Moebius syndrome occurs randomly in the general population and patients generally have no family history of the disease. Mutations of chromosome 13 have been associated with Moebius syndrome, as well as mutations in the genes PLXND1 and REV3L.
Rare familial patterns of inherited Moebius syndrome have been observed. The prevalence of Moebius syndrome is about one in 250,000 live births, but familial cases make up only 2% of all documented cases. In such cases, the disease is inherited as an autosomal dominant trait. This means a single copy of an abnormal gene can cause the disease to develop, and can be passed on to offspring.
Genes and Environment
In general, genetic and environmental factors are thought to contribute to a developmental defect of the hindbrain that causes Moebius syndrome. There are a number of theories about the possible causes of the syndrome.
Vascular disturbances during fetal development are thought to increase the risk for Moebius syndrome. A temporary loss of blood supply to the brain in the first trimester could decrease oxygen to the brain, affecting the growth of the cranial nerves.
Illness and trauma to the mother are also thought to be potential contributors to Moebius syndrome. Such events could trigger a disruption of blood supply to vital areas. Testing procedures such as chorionic villus sampling, or illnesses like hyperthermia, could also create conditions predisposing to the development of the syndrome.
Toxins, medications, or recreational drug abuse by the mother during pregnancy are considered to be possible causes of Moebius syndrome.
These environmental influences may in many cases combine with genetic factors to lead to the manifestation of the disease in the child.
Whether triggered by reduced blood flow, toxins, or another cause, it is believed that an initial insult leads to a series of damaging events in the brainstem. It is not clear what role genetic mutations may play in this cascade of developmental injury. The genes that have been associated with Moebius syndrome, PLXND1 and REV3L, are found in unrelated pathways. PLXND1 is involved in neural migration during hindbrain development. REV3L, on the other hand, is part of the pathway of DNA translesion synthesis, which is an important component in the machinery for replicating damaged DNA.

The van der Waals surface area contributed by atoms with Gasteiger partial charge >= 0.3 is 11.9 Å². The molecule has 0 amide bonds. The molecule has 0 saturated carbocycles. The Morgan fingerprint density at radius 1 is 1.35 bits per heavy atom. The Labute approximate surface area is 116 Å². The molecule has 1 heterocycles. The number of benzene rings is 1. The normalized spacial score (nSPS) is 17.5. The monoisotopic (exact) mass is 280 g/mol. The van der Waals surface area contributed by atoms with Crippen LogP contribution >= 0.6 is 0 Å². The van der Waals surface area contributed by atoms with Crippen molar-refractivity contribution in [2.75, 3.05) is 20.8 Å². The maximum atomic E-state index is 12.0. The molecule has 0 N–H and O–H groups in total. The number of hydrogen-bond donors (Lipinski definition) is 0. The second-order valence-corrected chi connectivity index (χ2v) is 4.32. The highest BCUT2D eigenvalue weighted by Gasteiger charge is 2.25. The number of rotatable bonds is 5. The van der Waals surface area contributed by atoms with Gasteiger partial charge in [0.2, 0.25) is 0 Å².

Patterns of Impairment
The failure of infants to smile and their inability to suck is caused by the paralysis of cranial nerve VII. There are three patterns of ocular motility changes in Moebius syndrome:
- Pattern A-Inability to move eyes side to side but with no strabismus, found in 41% of cases.
- Pattern B-Convergent strabismus and crossing of the eyes, found in 50% of cases.
- Pattern C-Divergent strabismus, spasms of the neck muscles (torticollis), and vertical eye misalignment, found in 9% of patients. Includes involvement of cranial nerves III and IV.
If other cranial nerves are also maldeveloped, various characteristic syndromes may develop. For instance, the involvement of cranial nerve XII can lead to lingual palsy and hypoplasia. If the disease affects cranial nerve V it can lead to symptoms in and around the mouth. And damage to cranial nerve IX leads to immobility of the palate and pharynges. If the cochlear branch of cranial nerve VII is affected, it can cause language delay.
Reviewed by Liji Thomas, MD